Ketamine FAQ’s

Ketamine is an anesthetic agent that is thought to act by blocking NMDA receptors in the brain which interact with a neurotransmitter called glutamate. It is believed that this mode of action which is different from traditional antidepressants is responsible for the rapid action and therapeutic effects with this agent.

Studies have shown an almost immediate decrease in depressive symptoms in about 70% of patients who received an initial IV infusion of Ketamine given over 40 minutes. These effects may typically last anywhere from a couple of days to up to a week. A series of 6 infusions given over a 2 to 3 week period may lead to lasting benefits from one month to several months in duration. “Booster” infusions given periodically may further extend these benefits.

Most studies have shown benefit from intravenous infusions of Ketamine as opposed to other modes of administration. At our clinic, infusions are usually given over a period of 40 minutes in a relaxed and comfortable setting under the guidance of a board-certified anesthesiologist to maximize safety during the treatment. Typical side effects may include feelings of “lightheadedness,” “floating,” or feeling “dissociated” as in a dream as well as mild perceptual distortions. Vital signs including heart rate and blood pressure will be monitored throughout the treatment under the guidance of a board-certified anesthesiologist. Once the infusion is complete, the main side effects typically resolve in approximately 15 to 30 minutes. Sometimes minimal side effects (i.e. fatigue) may linger for the next 3 to 4 hours. After these side effects resolve, there are typically no other side effects or long-term side effects from the Ketamine treatments.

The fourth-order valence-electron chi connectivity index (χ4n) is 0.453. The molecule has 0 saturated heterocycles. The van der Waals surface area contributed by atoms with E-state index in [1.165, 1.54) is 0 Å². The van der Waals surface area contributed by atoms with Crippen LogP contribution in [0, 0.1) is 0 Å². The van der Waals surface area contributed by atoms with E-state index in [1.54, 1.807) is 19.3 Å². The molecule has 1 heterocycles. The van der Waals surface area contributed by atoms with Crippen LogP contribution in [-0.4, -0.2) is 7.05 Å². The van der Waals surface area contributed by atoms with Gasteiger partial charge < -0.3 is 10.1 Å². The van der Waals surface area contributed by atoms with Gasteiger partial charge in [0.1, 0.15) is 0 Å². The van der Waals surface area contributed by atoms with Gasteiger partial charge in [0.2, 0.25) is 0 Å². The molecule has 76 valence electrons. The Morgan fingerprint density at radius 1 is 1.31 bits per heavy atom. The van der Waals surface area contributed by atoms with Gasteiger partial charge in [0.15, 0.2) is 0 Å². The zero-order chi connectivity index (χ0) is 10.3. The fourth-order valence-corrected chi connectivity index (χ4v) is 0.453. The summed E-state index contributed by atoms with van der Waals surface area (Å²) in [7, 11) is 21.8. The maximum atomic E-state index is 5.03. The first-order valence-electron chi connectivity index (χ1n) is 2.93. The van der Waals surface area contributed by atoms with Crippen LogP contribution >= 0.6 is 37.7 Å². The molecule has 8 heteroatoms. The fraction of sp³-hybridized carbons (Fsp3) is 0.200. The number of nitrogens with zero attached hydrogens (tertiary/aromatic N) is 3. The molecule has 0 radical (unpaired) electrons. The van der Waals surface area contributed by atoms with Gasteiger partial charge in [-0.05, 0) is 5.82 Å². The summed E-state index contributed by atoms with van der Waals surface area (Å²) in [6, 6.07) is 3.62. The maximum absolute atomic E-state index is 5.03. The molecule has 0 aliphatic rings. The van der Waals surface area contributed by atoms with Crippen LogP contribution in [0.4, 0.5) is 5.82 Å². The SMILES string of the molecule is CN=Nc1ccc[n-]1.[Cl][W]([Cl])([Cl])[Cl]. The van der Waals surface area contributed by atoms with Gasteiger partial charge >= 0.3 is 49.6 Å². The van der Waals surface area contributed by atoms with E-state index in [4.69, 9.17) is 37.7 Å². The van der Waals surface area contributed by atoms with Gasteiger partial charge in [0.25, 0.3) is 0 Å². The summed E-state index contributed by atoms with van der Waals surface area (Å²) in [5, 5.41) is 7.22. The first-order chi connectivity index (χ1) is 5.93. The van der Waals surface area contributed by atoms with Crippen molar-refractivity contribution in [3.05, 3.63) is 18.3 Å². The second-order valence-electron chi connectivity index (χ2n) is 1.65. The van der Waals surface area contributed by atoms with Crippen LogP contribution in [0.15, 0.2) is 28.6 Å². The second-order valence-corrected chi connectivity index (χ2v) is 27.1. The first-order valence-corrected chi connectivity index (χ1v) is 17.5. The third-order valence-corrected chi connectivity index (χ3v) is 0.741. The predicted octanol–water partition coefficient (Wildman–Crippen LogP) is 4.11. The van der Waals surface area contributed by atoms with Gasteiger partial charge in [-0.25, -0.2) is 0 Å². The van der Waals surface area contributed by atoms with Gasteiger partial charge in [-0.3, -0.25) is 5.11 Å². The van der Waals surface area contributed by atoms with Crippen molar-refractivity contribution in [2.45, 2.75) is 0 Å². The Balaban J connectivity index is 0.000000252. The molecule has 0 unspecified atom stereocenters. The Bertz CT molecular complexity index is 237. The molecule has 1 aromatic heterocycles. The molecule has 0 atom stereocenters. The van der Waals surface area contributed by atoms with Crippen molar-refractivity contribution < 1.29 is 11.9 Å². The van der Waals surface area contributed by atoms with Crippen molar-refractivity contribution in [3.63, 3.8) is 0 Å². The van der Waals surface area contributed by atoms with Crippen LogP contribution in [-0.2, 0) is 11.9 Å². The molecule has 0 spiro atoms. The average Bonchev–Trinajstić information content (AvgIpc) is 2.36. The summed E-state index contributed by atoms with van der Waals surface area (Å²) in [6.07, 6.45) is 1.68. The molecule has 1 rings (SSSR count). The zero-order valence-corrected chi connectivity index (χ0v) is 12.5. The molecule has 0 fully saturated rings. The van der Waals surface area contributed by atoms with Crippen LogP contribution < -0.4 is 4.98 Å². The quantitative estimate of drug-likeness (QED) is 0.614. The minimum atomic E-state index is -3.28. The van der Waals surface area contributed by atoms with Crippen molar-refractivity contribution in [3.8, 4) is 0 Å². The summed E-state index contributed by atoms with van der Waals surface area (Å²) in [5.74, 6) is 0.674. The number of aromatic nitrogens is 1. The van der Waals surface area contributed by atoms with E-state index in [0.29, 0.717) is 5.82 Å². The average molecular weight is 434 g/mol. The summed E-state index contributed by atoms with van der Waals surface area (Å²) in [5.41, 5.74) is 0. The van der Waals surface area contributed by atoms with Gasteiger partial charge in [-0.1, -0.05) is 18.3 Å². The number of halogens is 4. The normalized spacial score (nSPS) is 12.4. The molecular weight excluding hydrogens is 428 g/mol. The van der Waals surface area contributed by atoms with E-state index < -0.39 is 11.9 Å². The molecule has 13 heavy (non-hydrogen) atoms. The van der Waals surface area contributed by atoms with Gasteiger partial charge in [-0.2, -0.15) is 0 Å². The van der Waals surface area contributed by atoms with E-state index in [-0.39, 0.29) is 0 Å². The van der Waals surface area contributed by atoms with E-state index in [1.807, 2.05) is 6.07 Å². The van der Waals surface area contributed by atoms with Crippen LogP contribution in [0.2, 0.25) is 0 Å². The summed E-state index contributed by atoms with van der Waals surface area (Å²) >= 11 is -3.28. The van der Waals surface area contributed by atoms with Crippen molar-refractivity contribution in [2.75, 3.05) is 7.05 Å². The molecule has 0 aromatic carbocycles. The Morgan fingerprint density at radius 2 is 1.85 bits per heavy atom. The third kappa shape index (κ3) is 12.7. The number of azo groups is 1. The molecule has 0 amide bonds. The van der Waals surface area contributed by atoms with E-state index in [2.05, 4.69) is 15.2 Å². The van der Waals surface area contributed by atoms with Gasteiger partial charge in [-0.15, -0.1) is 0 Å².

Unfortunately, insurance companies do not typically cover these treatments since they are considered “investigational” for treatment of depression.

Although there is the potential for abuse with other forms of Ketamine, there are no reported cases of patients becoming addicted to Ketamine from receiving the low dosages that are used to treat mood disorders and pain disorders in our clinic.

There is evidence from recent studies that Ketamine can also be effective for management of bipolar depression, post traumatic stress disorder (PTSD), obsessive compulsive disorder (OCD), various addictions, and for management of some chronic pain syndromes (which usually require longer infusion durations). There is also evidence that Ketamine can be effective in lessening suicidal thoughts in high-risk patients.

Please call 619-980-2615 or send an email inquiry and arrangements can be made for an initial consultation after a brief telephone screening by Dr. Botkiss.

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